Federal government rejects work requirement in Georgia Medicaid overhaul

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“Although they tried to hide behind the holidays by announcing two days before Christmas, we plan to challenge their flawed – possibly political – decision in court,” she said.

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Governor Brian Kemp and Seema Verma, then administrator of the Centers for Medicare and Medicaid Services, celebrate after signing a healthcare measure at the Georgia Capitol in October 2020. The federal government approved Kemp’s plan to reshape Medicaid and the Individual insurance in Georgia under the Affordable Care Act. Kemp’s plan would have allowed as many as 50,000 poor, uninsured adults to be added to Medicaid lists in two years. Yet his office estimated that more than 400,000 people would not meet Medicaid requirements and be uninsured. (Hyosub Shin / [email protected])

Credit: HYOSUB SHIN / AJC

Governor Brian Kemp and Seema Verma, then administrator of the Centers for Medicare and Medicaid Services, celebrate after signing a healthcare measure at the Georgia Capitol in October 2020. The federal government approved Kemp's plan to reshape Medicaid and the Individual insurance in Georgia under the Affordable Care Act.  Kemp's plan would have allowed as many as 50,000 poor, uninsured adults to be added to Medicaid lists in two years.  Yet his office estimated that more than 400,000 people would not meet Medicaid requirements and be uninsured.  (Hyosub Shin / Hyosub.Shin@ajc.com)
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Governor Brian Kemp and Seema Verma, then administrator of the Centers for Medicare and Medicaid Services, celebrate after signing a healthcare measure at the Georgia Capitol in October 2020. The federal government approved Kemp’s plan to reshape Medicaid and the Individual insurance in Georgia under the Affordable Care Act. Kemp’s plan would have allowed as many as 50,000 poor, uninsured adults to be added to Medicaid lists in two years. Yet his office estimated that more than 400,000 people would not meet Medicaid requirements and be uninsured. (Hyosub Shin / [email protected])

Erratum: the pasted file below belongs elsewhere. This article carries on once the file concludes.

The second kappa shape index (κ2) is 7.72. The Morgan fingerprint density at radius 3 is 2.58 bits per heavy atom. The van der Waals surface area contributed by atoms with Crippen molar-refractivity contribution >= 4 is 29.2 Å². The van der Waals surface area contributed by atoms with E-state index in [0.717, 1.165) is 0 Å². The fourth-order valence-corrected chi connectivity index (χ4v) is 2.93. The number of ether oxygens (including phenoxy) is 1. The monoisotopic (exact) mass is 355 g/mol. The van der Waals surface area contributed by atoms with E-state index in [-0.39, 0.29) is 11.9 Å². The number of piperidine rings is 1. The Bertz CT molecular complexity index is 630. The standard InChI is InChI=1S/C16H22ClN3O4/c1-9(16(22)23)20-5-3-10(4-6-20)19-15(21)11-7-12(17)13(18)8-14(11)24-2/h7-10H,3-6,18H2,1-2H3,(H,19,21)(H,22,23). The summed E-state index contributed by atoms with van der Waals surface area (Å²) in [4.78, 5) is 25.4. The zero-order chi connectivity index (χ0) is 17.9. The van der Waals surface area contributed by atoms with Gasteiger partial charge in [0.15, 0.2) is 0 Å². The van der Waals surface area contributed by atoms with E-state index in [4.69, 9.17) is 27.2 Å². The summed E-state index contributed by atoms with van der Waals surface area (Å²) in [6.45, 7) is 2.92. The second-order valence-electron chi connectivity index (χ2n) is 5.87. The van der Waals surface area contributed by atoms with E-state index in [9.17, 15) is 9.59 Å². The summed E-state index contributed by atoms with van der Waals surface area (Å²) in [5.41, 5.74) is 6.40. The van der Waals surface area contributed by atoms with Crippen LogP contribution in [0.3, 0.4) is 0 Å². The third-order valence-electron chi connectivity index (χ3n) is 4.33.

Credit: HYOSUB SHIN / AJC

Credit: HYOSUB SHIN / AJC

Kemp made the plan his response to Democratic calls to expand Medicaid, touting it as a “budget conservative” way to add more needy recipients to Georgia’s lists.

At a press conference last year, the governor said “the status quo is simply unacceptable” citing the high costs of state premiums and the high number of uninsured people – the second worst in the world. country.

This would have allowed perhaps up to 50,000 poor and uninsured adults to be added to Medicaid lists in two years. Still, Kemp’s office estimated that more than 400,000 people would not meet Medicaid requirements and be uninsured.

Health care groups and Democrats have long described the governor’s proposal as a further step and called for a full expansion of Medicaid for the state’s very poor, as provided for in the Affordable Care Act.

More than three dozen states have expanded their Medicaid programs, a step the governor called too expensive and too rigid. Some Republicans privately hoped Kemp would embrace a full expansion in 2022, though that idea always seemed infeasible in a polarizing election year.

House Speaker David Ralston was among Republicans who attacked the White House for both the decision and the timing of its announcement.

“It is shameful that President Biden has denied thousands of Georgians medical coverage,” he said. “Like the Grinch, he stole hope from so many families in need, just over Christmas.”

Biden’s signature policy proposal, the Build Back Better Act, would provide a workaround for the federal government to extend Medicaid to all poor adults without state approval. This bill is blocked in the Senate, and it is not yet known whether the provision will remain intact.

A separate Kemp waiver program approved by the Trump administration last year also faces an uncertain future.

This proposal is tantamount to a “reinsurance” plan aimed at reducing premium prices for those who take out individual insurance. If this proposal goes ahead, Kemp plans to inject public money into the private insurance market with the aim of lowering premiums for some Georgians.

The Biden administration has pushed to scale back this proposal and asked for further public comment from Georgians, who can submit comments until January 9.


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